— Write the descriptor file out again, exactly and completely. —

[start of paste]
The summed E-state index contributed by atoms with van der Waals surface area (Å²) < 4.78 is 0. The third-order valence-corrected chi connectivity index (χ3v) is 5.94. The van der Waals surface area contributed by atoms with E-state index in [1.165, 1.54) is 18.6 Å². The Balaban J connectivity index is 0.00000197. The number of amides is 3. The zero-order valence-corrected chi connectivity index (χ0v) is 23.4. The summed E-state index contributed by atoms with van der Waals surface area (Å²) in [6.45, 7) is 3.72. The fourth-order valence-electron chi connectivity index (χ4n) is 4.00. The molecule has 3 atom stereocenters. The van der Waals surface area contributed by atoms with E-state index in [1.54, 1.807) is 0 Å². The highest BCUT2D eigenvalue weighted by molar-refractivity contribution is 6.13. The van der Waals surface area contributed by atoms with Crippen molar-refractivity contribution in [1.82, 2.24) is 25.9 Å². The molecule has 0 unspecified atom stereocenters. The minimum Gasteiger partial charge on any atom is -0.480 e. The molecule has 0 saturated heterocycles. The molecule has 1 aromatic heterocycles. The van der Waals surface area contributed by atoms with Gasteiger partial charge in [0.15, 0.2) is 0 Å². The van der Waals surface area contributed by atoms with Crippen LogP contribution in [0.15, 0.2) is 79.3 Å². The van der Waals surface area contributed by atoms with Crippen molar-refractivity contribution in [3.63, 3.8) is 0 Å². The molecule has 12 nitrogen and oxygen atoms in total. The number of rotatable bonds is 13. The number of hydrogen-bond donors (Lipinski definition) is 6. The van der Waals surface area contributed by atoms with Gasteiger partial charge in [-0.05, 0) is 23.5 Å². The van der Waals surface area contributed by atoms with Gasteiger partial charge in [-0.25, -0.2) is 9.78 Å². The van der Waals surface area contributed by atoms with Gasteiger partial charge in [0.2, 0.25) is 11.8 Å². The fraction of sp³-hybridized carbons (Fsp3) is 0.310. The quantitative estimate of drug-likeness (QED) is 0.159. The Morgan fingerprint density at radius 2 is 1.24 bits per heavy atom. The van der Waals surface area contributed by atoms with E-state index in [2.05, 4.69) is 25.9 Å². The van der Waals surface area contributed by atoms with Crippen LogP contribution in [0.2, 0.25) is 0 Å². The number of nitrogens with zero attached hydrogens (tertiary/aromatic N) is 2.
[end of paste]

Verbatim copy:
The summed E-state index contributed by atoms with van der Waals surface area (Å²) < 4.78 is 0. The third-order valence-corrected chi connectivity index (χ3v) is 5.94. The van der Waals surface area contributed by atoms with E-state index in [1.165, 1.54) is 18.6 Å². The Balaban J connectivity index is 0.00000197. The number of amides is 3. The zero-order valence-corrected chi connectivity index (χ0v) is 23.4. The summed E-state index contributed by atoms with van der Waals surface area (Å²) in [6.45, 7) is 3.72. The fourth-order valence-electron chi connectivity index (χ4n) is 4.00. The molecule has 3 atom stereocenters. The van der Waals surface area contributed by atoms with E-state index in [1.54, 1.807) is 0 Å². The highest BCUT2D eigenvalue weighted by molar-refractivity contribution is 6.13. The van der Waals surface area contributed by atoms with Crippen molar-refractivity contribution in [1.82, 2.24) is 25.9 Å². The molecule has 0 unspecified atom stereocenters. The minimum Gasteiger partial charge on any atom is -0.480 e. The molecule has 0 saturated heterocycles. The molecule has 1 aromatic heterocycles. The van der Waals surface area contributed by atoms with Gasteiger partial charge in [0.15, 0.2) is 0 Å². The van der Waals surface area contributed by atoms with Crippen LogP contribution in [0.15, 0.2) is 79.3 Å². The van der Waals surface area contributed by atoms with Crippen molar-refractivity contribution in [3.63, 3.8) is 0 Å². The molecule has 12 nitrogen and oxygen atoms in total. The number of rotatable bonds is 13. The number of hydrogen-bond donors (Lipinski definition) is 6. The van der Waals surface area contributed by atoms with Gasteiger partial charge in [-0.05, 0) is 23.5 Å². The van der Waals surface area contributed by atoms with Gasteiger partial charge in [-0.25, -0.2) is 9.78 Å². The van der Waals surface area contributed by atoms with Gasteiger partial charge in [0.2, 0.25) is 11.8 Å². The fraction of sp³-hybridized carbons (Fsp3) is 0.310. The quantitative estimate of drug-likeness (QED) is 0.159. The Morgan fingerprint density at radius 2 is 1.24 bits per heavy atom. The van der Waals surface area contributed by atoms with E-state index in [2.05, 4.69) is 25.9 Å². The van der Waals surface area contributed by atoms with Crippen LogP contribution in [0.2, 0.25) is 0 Å². The number of nitrogens with zero attached hydrogens (tertiary/aromatic N) is 2.